• The general rule of mootness is relaxed for issues that are “capable of repetition, yet evading review” because otherwise parties would be left “without a chance of redress.” S. Pac. Terminal Co. v. Interstate Commerce Comm'n, 219 U.S. 498, 515, 31 S.Ct. 279, 55 L.Ed. 310 (1911).
• In federal habeas corpus cases, a state prisoner can overcome a procedural default stemming from state restrictions on direct appeal, given a showing of cause and prejudice to allow the prisoner “fair process” and “the opportunity to comply with the State's procedures and obtain an adjudication on the merits of his claims.” Martinez v. Ryan, ––– U.S. ––––, 132 S.Ct. 1309, 1317, 182 L.Ed.2d 272 (2012).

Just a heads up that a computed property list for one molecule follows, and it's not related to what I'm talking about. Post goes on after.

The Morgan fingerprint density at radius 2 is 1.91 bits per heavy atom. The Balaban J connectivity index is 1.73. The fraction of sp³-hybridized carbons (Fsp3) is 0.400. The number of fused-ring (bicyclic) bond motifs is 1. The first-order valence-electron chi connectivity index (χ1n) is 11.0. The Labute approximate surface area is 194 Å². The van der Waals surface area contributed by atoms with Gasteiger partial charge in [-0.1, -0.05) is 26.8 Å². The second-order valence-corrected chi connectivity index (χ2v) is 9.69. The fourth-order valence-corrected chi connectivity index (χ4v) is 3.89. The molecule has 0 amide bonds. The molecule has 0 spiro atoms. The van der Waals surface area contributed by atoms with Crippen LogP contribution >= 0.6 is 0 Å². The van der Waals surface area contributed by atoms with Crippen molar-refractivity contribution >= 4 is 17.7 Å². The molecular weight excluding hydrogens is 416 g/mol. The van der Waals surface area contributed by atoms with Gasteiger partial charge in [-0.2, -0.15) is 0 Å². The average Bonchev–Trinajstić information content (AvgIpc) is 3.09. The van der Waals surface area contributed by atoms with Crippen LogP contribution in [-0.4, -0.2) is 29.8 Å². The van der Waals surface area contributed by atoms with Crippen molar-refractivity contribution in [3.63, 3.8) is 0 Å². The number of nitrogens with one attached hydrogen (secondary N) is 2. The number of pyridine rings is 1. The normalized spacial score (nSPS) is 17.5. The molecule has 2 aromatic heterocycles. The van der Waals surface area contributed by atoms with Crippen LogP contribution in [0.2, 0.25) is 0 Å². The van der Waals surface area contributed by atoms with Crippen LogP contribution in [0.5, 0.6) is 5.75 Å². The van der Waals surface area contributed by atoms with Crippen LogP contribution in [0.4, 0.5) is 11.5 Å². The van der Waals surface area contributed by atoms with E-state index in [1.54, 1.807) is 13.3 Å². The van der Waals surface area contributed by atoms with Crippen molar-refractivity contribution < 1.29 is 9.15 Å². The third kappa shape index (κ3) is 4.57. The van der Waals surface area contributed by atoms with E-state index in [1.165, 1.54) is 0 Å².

These examples spring from the same source: litigants with legal claims should have an opportunity to bring those claims somewhere.
Absent confirmation of the award, COMMISA would lose the opportunity to bring its claims because of the change in Mexican law subjecting COMMISA's claims to the 45-day statute of limitations in the Tax and Administrative Court. It is no conjecture that COMMISA's suit would be dismissed as time-barred; the Tax and Administrative Court did precisely that. See J.A. at 2870-71.